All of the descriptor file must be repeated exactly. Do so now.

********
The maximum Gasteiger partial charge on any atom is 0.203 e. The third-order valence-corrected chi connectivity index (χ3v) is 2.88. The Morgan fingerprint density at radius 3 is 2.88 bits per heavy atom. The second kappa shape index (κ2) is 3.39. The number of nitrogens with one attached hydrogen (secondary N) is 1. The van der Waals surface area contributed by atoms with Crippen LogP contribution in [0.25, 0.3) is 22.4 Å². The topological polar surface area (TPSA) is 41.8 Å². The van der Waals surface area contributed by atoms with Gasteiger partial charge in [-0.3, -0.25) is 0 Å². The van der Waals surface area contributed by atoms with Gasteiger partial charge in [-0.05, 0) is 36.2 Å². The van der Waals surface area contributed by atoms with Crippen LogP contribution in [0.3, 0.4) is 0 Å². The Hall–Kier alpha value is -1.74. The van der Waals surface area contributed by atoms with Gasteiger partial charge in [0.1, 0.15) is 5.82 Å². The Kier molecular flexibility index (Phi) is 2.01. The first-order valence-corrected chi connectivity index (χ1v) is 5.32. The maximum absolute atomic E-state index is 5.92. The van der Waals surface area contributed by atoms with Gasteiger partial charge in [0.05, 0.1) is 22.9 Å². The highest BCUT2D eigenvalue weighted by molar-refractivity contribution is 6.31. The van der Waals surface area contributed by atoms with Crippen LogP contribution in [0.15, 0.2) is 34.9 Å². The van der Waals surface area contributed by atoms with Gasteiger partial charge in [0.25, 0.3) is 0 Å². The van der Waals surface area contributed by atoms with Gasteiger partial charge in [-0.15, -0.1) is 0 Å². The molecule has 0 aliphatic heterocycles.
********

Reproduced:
The maximum Gasteiger partial charge on any atom is 0.203 e. The third-order valence-corrected chi connectivity index (χ3v) is 2.88. The Morgan fingerprint density at radius 3 is 2.88 bits per heavy atom. The second kappa shape index (κ2) is 3.39. The number of nitrogens with one attached hydrogen (secondary N) is 1. The van der Waals surface area contributed by atoms with Crippen LogP contribution in [0.25, 0.3) is 22.4 Å². The topological polar surface area (TPSA) is 41.8 Å². The van der Waals surface area contributed by atoms with Gasteiger partial charge in [-0.3, -0.25) is 0 Å². The van der Waals surface area contributed by atoms with Gasteiger partial charge in [-0.05, 0) is 36.2 Å². The van der Waals surface area contributed by atoms with Crippen LogP contribution in [0.3, 0.4) is 0 Å². The Hall–Kier alpha value is -1.74. The van der Waals surface area contributed by atoms with Gasteiger partial charge in [0.1, 0.15) is 5.82 Å². The Kier molecular flexibility index (Phi) is 2.01. The first-order valence-corrected chi connectivity index (χ1v) is 5.32. The maximum absolute atomic E-state index is 5.92. The van der Waals surface area contributed by atoms with Gasteiger partial charge in [0.05, 0.1) is 22.9 Å². The highest BCUT2D eigenvalue weighted by molar-refractivity contribution is 6.31. The van der Waals surface area contributed by atoms with Crippen LogP contribution in [0.15, 0.2) is 34.9 Å². The van der Waals surface area contributed by atoms with Gasteiger partial charge in [0.25, 0.3) is 0 Å². The van der Waals surface area contributed by atoms with Gasteiger partial charge in [-0.15, -0.1) is 0 Å². The molecule has 0 aliphatic heterocycles.